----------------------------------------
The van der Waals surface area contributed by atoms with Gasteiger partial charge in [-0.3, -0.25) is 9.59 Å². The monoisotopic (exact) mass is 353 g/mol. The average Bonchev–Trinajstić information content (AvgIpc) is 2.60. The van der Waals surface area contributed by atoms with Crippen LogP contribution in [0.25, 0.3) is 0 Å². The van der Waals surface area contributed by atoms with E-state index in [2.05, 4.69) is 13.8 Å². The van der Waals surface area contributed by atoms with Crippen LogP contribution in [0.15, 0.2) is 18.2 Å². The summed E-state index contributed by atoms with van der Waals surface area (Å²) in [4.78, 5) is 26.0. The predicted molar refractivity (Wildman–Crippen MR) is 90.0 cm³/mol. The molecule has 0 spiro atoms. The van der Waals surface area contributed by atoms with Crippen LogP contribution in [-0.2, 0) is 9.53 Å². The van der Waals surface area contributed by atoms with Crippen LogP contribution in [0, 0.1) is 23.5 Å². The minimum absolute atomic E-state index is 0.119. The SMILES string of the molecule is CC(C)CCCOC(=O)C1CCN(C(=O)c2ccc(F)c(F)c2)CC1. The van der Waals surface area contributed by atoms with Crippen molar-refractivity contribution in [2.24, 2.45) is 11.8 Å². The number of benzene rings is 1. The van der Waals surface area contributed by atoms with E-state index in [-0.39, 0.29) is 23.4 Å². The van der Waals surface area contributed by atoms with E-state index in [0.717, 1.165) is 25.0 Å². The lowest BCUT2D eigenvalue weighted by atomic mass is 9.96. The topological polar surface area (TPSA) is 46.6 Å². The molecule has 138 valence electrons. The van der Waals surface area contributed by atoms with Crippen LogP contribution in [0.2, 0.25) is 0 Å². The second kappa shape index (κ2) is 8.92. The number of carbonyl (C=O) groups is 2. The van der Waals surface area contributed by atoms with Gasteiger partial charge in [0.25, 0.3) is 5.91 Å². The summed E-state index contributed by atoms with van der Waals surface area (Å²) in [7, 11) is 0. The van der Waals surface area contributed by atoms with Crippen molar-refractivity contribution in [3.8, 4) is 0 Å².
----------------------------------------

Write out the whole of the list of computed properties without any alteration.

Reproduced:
The van der Waals surface area contributed by atoms with Gasteiger partial charge in [-0.3, -0.25) is 9.59 Å². The monoisotopic (exact) mass is 353 g/mol. The average Bonchev–Trinajstić information content (AvgIpc) is 2.60. The van der Waals surface area contributed by atoms with Crippen LogP contribution in [0.25, 0.3) is 0 Å². The van der Waals surface area contributed by atoms with E-state index in [2.05, 4.69) is 13.8 Å². The van der Waals surface area contributed by atoms with Crippen LogP contribution in [0.15, 0.2) is 18.2 Å². The summed E-state index contributed by atoms with van der Waals surface area (Å²) in [4.78, 5) is 26.0. The predicted molar refractivity (Wildman–Crippen MR) is 90.0 cm³/mol. The molecule has 0 spiro atoms. The van der Waals surface area contributed by atoms with Crippen LogP contribution in [-0.2, 0) is 9.53 Å². The van der Waals surface area contributed by atoms with Crippen LogP contribution in [0, 0.1) is 23.5 Å². The minimum absolute atomic E-state index is 0.119. The SMILES string of the molecule is CC(C)CCCOC(=O)C1CCN(C(=O)c2ccc(F)c(F)c2)CC1. The van der Waals surface area contributed by atoms with Crippen molar-refractivity contribution in [2.24, 2.45) is 11.8 Å². The number of benzene rings is 1. The van der Waals surface area contributed by atoms with E-state index in [-0.39, 0.29) is 23.4 Å². The van der Waals surface area contributed by atoms with E-state index in [0.717, 1.165) is 25.0 Å². The lowest BCUT2D eigenvalue weighted by atomic mass is 9.96. The topological polar surface area (TPSA) is 46.6 Å². The molecule has 138 valence electrons. The van der Waals surface area contributed by atoms with Crippen LogP contribution in [0.2, 0.25) is 0 Å². The second kappa shape index (κ2) is 8.92. The number of carbonyl (C=O) groups is 2. The van der Waals surface area contributed by atoms with Gasteiger partial charge in [0.25, 0.3) is 5.91 Å². The summed E-state index contributed by atoms with van der Waals surface area (Å²) in [7, 11) is 0. The van der Waals surface area contributed by atoms with Crippen molar-refractivity contribution in [3.8, 4) is 0 Å².